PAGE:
Hm, this guy in armor feels strangely familiar :D
LOCAL/INTERNET: Local mode is great. You have no lag and can battle your friends face to face. You can change the number of rounds, the round time and the health. Being as accessible as it is even the more untrained of your friends can have a lot of fun. Internet however...LAGS! LAGS EVERYWHERE! It is pretty easy to find a game, but every game you'll find will be unplayable. Sadly...
TRAINING: Is great. You can change about everything. Position of the enemy, reaction of the enemy, train single moves and combos until perfection etc. Very recommended if you seriously plan on taking on pro's. Local, of course...
VERSUS: 1on1 battle against the CPU. Like local, just without friends. Still very enjoyable, thanks to the female characters. If you are into certain fetishes that is. If not, you'll quickly lose interest in this game mode.
THROWDOWN: Once per week or if you actually manage to meet another owner of Dead or Alive: Dimensions via Street Pass (hint: never)you can play a single battle in this mode. As a reward you'll receive a special trophy of the character you fought against.
Which brings us to SHOWCASE: Throughout the various game modes you'll receive 1 of 1000 trophies after finishing a battle. In the showcase mode you can take photos of these trophies. From ALL angles. In 3D. With zoom. Do I need to say more?...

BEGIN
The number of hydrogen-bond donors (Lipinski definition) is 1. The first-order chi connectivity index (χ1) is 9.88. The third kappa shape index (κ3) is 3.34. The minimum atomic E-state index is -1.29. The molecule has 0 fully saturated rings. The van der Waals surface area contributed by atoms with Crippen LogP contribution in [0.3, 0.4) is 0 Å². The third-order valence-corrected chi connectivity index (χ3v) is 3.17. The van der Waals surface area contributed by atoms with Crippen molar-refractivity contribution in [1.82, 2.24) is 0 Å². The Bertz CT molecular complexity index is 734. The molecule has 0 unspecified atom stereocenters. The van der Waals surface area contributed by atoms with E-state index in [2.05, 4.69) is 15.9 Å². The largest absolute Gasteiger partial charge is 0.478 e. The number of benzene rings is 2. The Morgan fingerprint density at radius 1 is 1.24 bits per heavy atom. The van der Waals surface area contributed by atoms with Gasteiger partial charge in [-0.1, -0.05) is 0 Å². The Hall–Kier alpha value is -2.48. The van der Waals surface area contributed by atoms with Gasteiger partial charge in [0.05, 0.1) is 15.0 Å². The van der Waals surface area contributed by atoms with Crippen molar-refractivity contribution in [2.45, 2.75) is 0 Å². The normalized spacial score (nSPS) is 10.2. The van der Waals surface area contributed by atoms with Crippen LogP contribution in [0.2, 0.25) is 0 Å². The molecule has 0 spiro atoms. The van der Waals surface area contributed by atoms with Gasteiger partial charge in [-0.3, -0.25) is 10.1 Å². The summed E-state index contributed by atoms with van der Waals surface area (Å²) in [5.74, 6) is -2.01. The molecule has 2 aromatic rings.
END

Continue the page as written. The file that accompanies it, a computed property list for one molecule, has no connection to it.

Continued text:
BATTLE STATISTICS: Very detailed statistics, they even go down to the percentage of each move you used. Could be important for pro's, but certainly interesting even for beginners.
Story: 3/10 (x0,5)
Gameplay: 8/10 (x1,25)
Final Score: 7,7/10
How much and how long you will enjoy Dead or Alive: Dimensions really depends on your will to overlook the cheating AI in some game modes, the bad online multiplayer and the bad story. To me the great gameplay, the very good graphics and yes, even the trophies outlasted those issues. I'd guess you could finish all game modes in ~10-15 hours depending on your skill (trophies not included), but it is totally possible to sink around 80 hours in this game. Like the combat system it's love it or hate it, not much ground between.